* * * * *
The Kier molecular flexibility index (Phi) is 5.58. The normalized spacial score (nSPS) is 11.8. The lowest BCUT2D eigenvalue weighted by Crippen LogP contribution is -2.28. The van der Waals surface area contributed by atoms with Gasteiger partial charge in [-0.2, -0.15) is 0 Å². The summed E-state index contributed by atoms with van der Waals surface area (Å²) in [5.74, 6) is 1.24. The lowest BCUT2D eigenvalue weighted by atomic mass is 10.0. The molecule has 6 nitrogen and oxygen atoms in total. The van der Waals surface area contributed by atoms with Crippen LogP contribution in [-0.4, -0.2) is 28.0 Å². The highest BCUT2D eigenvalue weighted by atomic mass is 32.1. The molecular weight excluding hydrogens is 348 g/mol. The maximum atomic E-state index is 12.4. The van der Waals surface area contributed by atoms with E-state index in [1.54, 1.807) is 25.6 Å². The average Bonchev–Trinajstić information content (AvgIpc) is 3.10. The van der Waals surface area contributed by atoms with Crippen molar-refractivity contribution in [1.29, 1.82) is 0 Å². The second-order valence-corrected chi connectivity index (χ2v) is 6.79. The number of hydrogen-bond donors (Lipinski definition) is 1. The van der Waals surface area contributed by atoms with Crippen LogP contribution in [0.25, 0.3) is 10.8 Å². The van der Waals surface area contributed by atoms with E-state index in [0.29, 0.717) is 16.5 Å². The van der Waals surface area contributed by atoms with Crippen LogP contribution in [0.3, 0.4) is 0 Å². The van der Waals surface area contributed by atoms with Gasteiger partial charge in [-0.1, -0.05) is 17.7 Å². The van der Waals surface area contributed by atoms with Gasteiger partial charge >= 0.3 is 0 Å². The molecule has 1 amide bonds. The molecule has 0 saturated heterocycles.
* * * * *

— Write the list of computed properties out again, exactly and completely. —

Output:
The Kier molecular flexibility index (Phi) is 5.58. The normalized spacial score (nSPS) is 11.8. The lowest BCUT2D eigenvalue weighted by Crippen LogP contribution is -2.28. The van der Waals surface area contributed by atoms with Gasteiger partial charge in [-0.2, -0.15) is 0 Å². The summed E-state index contributed by atoms with van der Waals surface area (Å²) in [5.74, 6) is 1.24. The lowest BCUT2D eigenvalue weighted by atomic mass is 10.0. The molecule has 6 nitrogen and oxygen atoms in total. The van der Waals surface area contributed by atoms with Crippen LogP contribution in [-0.4, -0.2) is 28.0 Å². The highest BCUT2D eigenvalue weighted by atomic mass is 32.1. The molecular weight excluding hydrogens is 348 g/mol. The maximum atomic E-state index is 12.4. The van der Waals surface area contributed by atoms with E-state index in [1.54, 1.807) is 25.6 Å². The average Bonchev–Trinajstić information content (AvgIpc) is 3.10. The van der Waals surface area contributed by atoms with Crippen molar-refractivity contribution in [1.29, 1.82) is 0 Å². The second-order valence-corrected chi connectivity index (χ2v) is 6.79. The number of hydrogen-bond donors (Lipinski definition) is 1. The van der Waals surface area contributed by atoms with Crippen LogP contribution in [0.25, 0.3) is 10.8 Å². The van der Waals surface area contributed by atoms with E-state index in [0.29, 0.717) is 16.5 Å². The van der Waals surface area contributed by atoms with Crippen LogP contribution in [0.3, 0.4) is 0 Å². The van der Waals surface area contributed by atoms with Gasteiger partial charge in [-0.1, -0.05) is 17.7 Å². The van der Waals surface area contributed by atoms with Gasteiger partial charge >= 0.3 is 0 Å². The molecule has 1 amide bonds. The molecule has 0 saturated heterocycles.